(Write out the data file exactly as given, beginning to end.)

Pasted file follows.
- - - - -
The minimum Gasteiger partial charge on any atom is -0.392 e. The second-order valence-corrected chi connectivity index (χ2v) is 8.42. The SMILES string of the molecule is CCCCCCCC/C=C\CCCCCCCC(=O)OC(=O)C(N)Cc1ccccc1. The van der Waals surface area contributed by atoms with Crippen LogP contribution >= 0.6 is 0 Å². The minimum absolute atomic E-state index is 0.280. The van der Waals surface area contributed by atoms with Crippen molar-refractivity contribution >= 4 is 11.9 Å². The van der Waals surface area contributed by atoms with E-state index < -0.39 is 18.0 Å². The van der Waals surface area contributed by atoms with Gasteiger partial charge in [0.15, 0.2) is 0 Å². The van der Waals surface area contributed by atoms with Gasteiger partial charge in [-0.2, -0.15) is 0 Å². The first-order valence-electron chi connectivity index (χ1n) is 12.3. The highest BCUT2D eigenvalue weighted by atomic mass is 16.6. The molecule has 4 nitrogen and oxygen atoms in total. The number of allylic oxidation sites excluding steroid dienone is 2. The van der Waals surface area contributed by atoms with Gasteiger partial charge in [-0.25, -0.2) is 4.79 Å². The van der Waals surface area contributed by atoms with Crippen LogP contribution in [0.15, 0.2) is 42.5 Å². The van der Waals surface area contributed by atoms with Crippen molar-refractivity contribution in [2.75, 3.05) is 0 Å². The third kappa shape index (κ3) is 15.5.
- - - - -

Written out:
The minimum Gasteiger partial charge on any atom is -0.392 e. The second-order valence-corrected chi connectivity index (χ2v) is 8.42. The SMILES string of the molecule is CCCCCCCC/C=C\CCCCCCCC(=O)OC(=O)C(N)Cc1ccccc1. The van der Waals surface area contributed by atoms with Crippen LogP contribution >= 0.6 is 0 Å². The minimum absolute atomic E-state index is 0.280. The van der Waals surface area contributed by atoms with Crippen molar-refractivity contribution >= 4 is 11.9 Å². The van der Waals surface area contributed by atoms with E-state index < -0.39 is 18.0 Å². The van der Waals surface area contributed by atoms with Gasteiger partial charge in [0.15, 0.2) is 0 Å². The van der Waals surface area contributed by atoms with Gasteiger partial charge in [-0.2, -0.15) is 0 Å². The first-order valence-electron chi connectivity index (χ1n) is 12.3. The highest BCUT2D eigenvalue weighted by atomic mass is 16.6. The molecule has 4 nitrogen and oxygen atoms in total. The number of allylic oxidation sites excluding steroid dienone is 2. The van der Waals surface area contributed by atoms with Gasteiger partial charge in [-0.25, -0.2) is 4.79 Å². The van der Waals surface area contributed by atoms with Crippen LogP contribution in [0.15, 0.2) is 42.5 Å². The van der Waals surface area contributed by atoms with Crippen molar-refractivity contribution in [2.75, 3.05) is 0 Å². The third kappa shape index (κ3) is 15.5.